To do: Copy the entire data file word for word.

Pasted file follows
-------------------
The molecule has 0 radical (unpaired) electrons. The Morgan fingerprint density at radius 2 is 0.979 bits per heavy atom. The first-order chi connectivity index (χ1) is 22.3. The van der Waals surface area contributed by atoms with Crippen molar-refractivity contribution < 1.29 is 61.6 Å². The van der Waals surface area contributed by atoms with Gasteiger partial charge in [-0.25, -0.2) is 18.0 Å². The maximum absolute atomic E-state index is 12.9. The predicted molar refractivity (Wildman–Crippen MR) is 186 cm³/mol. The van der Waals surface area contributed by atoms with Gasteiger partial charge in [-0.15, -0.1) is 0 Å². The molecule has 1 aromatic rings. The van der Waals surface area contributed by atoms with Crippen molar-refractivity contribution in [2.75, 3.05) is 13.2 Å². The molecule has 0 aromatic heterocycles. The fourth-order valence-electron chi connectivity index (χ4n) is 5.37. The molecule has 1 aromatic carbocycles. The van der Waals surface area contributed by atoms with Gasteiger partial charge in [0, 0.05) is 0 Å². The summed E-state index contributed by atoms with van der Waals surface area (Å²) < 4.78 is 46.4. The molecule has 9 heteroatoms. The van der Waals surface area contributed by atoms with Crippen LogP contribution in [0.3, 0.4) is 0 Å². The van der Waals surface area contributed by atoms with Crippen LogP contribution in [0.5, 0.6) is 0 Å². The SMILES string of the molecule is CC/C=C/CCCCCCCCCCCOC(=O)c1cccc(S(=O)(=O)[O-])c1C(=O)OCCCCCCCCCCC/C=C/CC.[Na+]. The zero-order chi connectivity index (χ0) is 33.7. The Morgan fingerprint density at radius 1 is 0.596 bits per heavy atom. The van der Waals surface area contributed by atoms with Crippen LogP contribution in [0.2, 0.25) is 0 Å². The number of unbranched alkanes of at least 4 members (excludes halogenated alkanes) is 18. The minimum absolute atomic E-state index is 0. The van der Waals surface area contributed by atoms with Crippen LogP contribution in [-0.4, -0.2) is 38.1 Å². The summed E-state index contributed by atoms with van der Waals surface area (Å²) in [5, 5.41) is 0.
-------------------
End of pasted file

The molecule has 0 radical (unpaired) electrons. The Morgan fingerprint density at radius 2 is 0.979 bits per heavy atom. The first-order chi connectivity index (χ1) is 22.3. The van der Waals surface area contributed by atoms with Crippen molar-refractivity contribution < 1.29 is 61.6 Å². The van der Waals surface area contributed by atoms with Gasteiger partial charge in [-0.25, -0.2) is 18.0 Å². The maximum absolute atomic E-state index is 12.9. The predicted molar refractivity (Wildman–Crippen MR) is 186 cm³/mol. The van der Waals surface area contributed by atoms with Gasteiger partial charge in [-0.15, -0.1) is 0 Å². The molecule has 1 aromatic rings. The van der Waals surface area contributed by atoms with Crippen molar-refractivity contribution in [2.75, 3.05) is 13.2 Å². The molecule has 0 aromatic heterocycles. The fourth-order valence-electron chi connectivity index (χ4n) is 5.37. The molecule has 1 aromatic carbocycles. The van der Waals surface area contributed by atoms with Gasteiger partial charge in [0, 0.05) is 0 Å². The summed E-state index contributed by atoms with van der Waals surface area (Å²) < 4.78 is 46.4. The molecule has 9 heteroatoms. The van der Waals surface area contributed by atoms with Crippen LogP contribution in [0.3, 0.4) is 0 Å². The van der Waals surface area contributed by atoms with Crippen LogP contribution in [0.5, 0.6) is 0 Å². The SMILES string of the molecule is CC/C=C/CCCCCCCCCCCOC(=O)c1cccc(S(=O)(=O)[O-])c1C(=O)OCCCCCCCCCCC/C=C/CC.[Na+]. The zero-order chi connectivity index (χ0) is 33.7. The Morgan fingerprint density at radius 1 is 0.596 bits per heavy atom. The van der Waals surface area contributed by atoms with Crippen LogP contribution in [0.2, 0.25) is 0 Å². The number of unbranched alkanes of at least 4 members (excludes halogenated alkanes) is 18. The minimum absolute atomic E-state index is 0. The van der Waals surface area contributed by atoms with Crippen LogP contribution in [-0.4, -0.2) is 38.1 Å². The summed E-state index contributed by atoms with van der Waals surface area (Å²) in [5, 5.41) is 0.